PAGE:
If you’re like most private boaters in Southern California, you’ve probably targeted sand bass during their summertime spawn. At that time of year, catching sand bass is a pretty simple proposition. Head down to the flats, find the fleet of boats that’s always there and start fishing. But if that’s the only time you target sand bass, you’re missing out on the best part of the fishery.
When not spawning in the mud, sand bass spend their time posted up on the rocks, reefs and wrecks that dot the coastline and if you do a little bit of prep work, you can successfully target them year-round.
I know that doing “prep work” doesn’t sound like much fun and I’m sure it isn’t something that you’re dying to spend your next day on the water doing, but with rockfish closed and the springtime sea bass and yellowtail bites still a few months down the road, you might as well make the most of the downtime.
Do it now and you can take advantage of the hard work that the commercial lobster fishermen have already done. If you’ve been on the water lately, I’m sure you’ve seen all of the lobster buoys scattered along our coastline. Well, the lobster guys don’t randomly drop their traps, they drop them around structure and some of the structure that holds lobster also holds sand bass. The trick is to figure out which lobster buoys are on potential bass spots.
You can cut way down on the time you spend looking for the right kind of spots by using a qualifying process with two simple criteria. The first is to ignore any buoys that you see near a breakwall, a rocky shoreline or along the kelp line as these are just randomly placed pots in high-percentage lobster areas instead of isolated spots. The second is to disregard any buoys that are in less than 40 feet of water as these shallower spots tend to hold mostly juvenile sand bass.
Targeting Structure for Sand Bass
Once you’ve ruled out the buoys that you don’t want, you need to interpret the buoys that you do want. Lobster fishermen don’t normally drop their traps directly on top of heavy structure, they drop them on the edges of the spots. And the bigger the spot, the more buoys you will see on it. On some of the popular lobster spots, the buoys will actually form a ring around the entire spot, mapping out its exact dimensions. Like I said before, the lobster guys already do all of the hard work for you.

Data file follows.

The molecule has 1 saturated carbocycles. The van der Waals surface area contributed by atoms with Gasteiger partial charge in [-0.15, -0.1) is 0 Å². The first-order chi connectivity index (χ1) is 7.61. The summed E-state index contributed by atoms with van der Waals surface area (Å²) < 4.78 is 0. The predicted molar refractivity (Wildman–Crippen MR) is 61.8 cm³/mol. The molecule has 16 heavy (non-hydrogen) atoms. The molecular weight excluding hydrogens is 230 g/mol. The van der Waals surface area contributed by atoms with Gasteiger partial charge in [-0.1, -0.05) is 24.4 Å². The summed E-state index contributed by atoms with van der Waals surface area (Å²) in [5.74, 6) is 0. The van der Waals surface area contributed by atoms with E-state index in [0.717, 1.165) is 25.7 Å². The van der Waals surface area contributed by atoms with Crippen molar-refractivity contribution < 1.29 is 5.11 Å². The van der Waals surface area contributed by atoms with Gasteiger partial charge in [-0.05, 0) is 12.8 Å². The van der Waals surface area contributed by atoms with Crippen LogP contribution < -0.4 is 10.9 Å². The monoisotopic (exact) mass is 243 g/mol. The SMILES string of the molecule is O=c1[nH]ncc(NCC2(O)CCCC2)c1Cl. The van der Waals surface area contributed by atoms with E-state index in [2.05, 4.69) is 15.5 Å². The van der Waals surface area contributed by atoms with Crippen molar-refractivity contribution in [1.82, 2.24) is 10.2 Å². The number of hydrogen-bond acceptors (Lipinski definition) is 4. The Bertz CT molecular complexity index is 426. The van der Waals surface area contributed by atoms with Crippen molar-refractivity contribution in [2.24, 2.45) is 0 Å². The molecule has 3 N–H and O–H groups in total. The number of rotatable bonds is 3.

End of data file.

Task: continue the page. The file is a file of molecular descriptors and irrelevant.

The first thing that I’ll do when approaching lobster buoys on an unfamiliar spot is to drive around them while using the side-imaging feature on my fish-finder to locate the actual structure. Once I’ve found the structure, I’ll drive over it and use the up-and-down meter to locate the high spot if there is one and log the waypoint into my GPS. The next step is to determine which way the current is running. The lobster buoys help with this too, just look at which direction the rope is running as the buoys float in the current.
After determining the current’s direction, I use my trolling motor to position the boat on the down-current side of the spot. If you don’t have a trolling motor, you can use your main motor to do the same thing. Simply note the position of the closest buoy to your desired position and then bump the boat ahead as needed to maintain your position relative to the buoy.
A good thing to remember anytime you are targeting fish related to structure is that the fish will usually have their noses pointed into the current. So whenever possible you want to present your bait in a direction that allows it to swim along with the current and towards the fish’s mouth.
Presentation varies day by day, but I’ll always start with a swimbait cast to the up-current edge of the structure. I let my bait sink all the way to the bottom before retrieving it along with the current. If there are biting sand bass in the area, chances are you’re bait isn’t even going to make it to the bottom before getting bit. But if you do make it down, wind the bait slowly along the bottom. Due to the depths you’ll be fishing, a straight retrieve, no matter how slow, will result in your bait coming off of the bottom, which takes it out of the strike zone. To keep your bait in the zone, take a few winds and then kick your reel into free spool to let the bait sink back to the bottom. Repeat that until your bait is straight up and down.
You may not catch any fish on that particular spot, but you did find some structure that might turn out to be a hot spot at a different time of year. So, make a plan to go another day and look for the next spot. You can easily find a couple dozen spots if you spend a day looking, and you’ll probably find some biting bass as well. Get out on the water and you might just have a little bit of fun while doing your prep work.